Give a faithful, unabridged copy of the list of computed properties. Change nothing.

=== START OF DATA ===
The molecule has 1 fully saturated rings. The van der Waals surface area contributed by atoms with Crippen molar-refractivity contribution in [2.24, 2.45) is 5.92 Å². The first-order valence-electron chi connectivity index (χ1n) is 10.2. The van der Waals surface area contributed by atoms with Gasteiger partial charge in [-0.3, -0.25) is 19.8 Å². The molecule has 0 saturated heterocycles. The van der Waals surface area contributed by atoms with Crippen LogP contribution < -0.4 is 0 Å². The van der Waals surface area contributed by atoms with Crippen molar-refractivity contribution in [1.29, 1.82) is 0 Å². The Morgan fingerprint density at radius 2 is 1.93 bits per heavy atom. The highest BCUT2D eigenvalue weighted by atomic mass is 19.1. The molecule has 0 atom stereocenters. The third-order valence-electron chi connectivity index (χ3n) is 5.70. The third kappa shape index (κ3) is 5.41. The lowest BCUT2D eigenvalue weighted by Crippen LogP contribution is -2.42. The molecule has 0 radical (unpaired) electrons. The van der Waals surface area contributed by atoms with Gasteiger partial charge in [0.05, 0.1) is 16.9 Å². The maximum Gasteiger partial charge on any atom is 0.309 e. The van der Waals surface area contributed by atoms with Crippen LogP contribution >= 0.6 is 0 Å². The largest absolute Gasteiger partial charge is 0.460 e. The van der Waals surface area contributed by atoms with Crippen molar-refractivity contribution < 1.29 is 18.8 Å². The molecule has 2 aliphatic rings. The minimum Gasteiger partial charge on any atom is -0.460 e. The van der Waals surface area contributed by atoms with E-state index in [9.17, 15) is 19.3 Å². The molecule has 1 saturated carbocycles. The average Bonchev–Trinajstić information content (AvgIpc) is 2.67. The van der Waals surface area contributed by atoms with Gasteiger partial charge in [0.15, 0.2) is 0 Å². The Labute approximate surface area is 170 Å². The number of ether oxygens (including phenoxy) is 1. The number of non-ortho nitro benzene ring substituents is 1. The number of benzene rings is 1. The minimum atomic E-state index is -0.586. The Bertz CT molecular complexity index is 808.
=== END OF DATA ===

The molecule has 1 fully saturated rings. The van der Waals surface area contributed by atoms with Crippen molar-refractivity contribution in [2.24, 2.45) is 5.92 Å². The first-order valence-electron chi connectivity index (χ1n) is 10.2. The van der Waals surface area contributed by atoms with Gasteiger partial charge in [-0.3, -0.25) is 19.8 Å². The molecule has 0 saturated heterocycles. The van der Waals surface area contributed by atoms with Crippen LogP contribution < -0.4 is 0 Å². The van der Waals surface area contributed by atoms with Crippen molar-refractivity contribution in [1.29, 1.82) is 0 Å². The Morgan fingerprint density at radius 2 is 1.93 bits per heavy atom. The highest BCUT2D eigenvalue weighted by atomic mass is 19.1. The molecule has 0 atom stereocenters. The third-order valence-electron chi connectivity index (χ3n) is 5.70. The third kappa shape index (κ3) is 5.41. The lowest BCUT2D eigenvalue weighted by Crippen LogP contribution is -2.42. The molecule has 0 radical (unpaired) electrons. The van der Waals surface area contributed by atoms with Gasteiger partial charge in [0.05, 0.1) is 16.9 Å². The maximum Gasteiger partial charge on any atom is 0.309 e. The van der Waals surface area contributed by atoms with Crippen LogP contribution >= 0.6 is 0 Å². The largest absolute Gasteiger partial charge is 0.460 e. The van der Waals surface area contributed by atoms with Crippen molar-refractivity contribution < 1.29 is 18.8 Å². The molecule has 2 aliphatic rings. The minimum Gasteiger partial charge on any atom is -0.460 e. The van der Waals surface area contributed by atoms with E-state index in [9.17, 15) is 19.3 Å². The molecule has 1 saturated carbocycles. The average Bonchev–Trinajstić information content (AvgIpc) is 2.67. The van der Waals surface area contributed by atoms with Gasteiger partial charge in [0.15, 0.2) is 0 Å². The Labute approximate surface area is 170 Å². The number of ether oxygens (including phenoxy) is 1. The number of non-ortho nitro benzene ring substituents is 1. The number of benzene rings is 1. The minimum atomic E-state index is -0.586. The Bertz CT molecular complexity index is 808.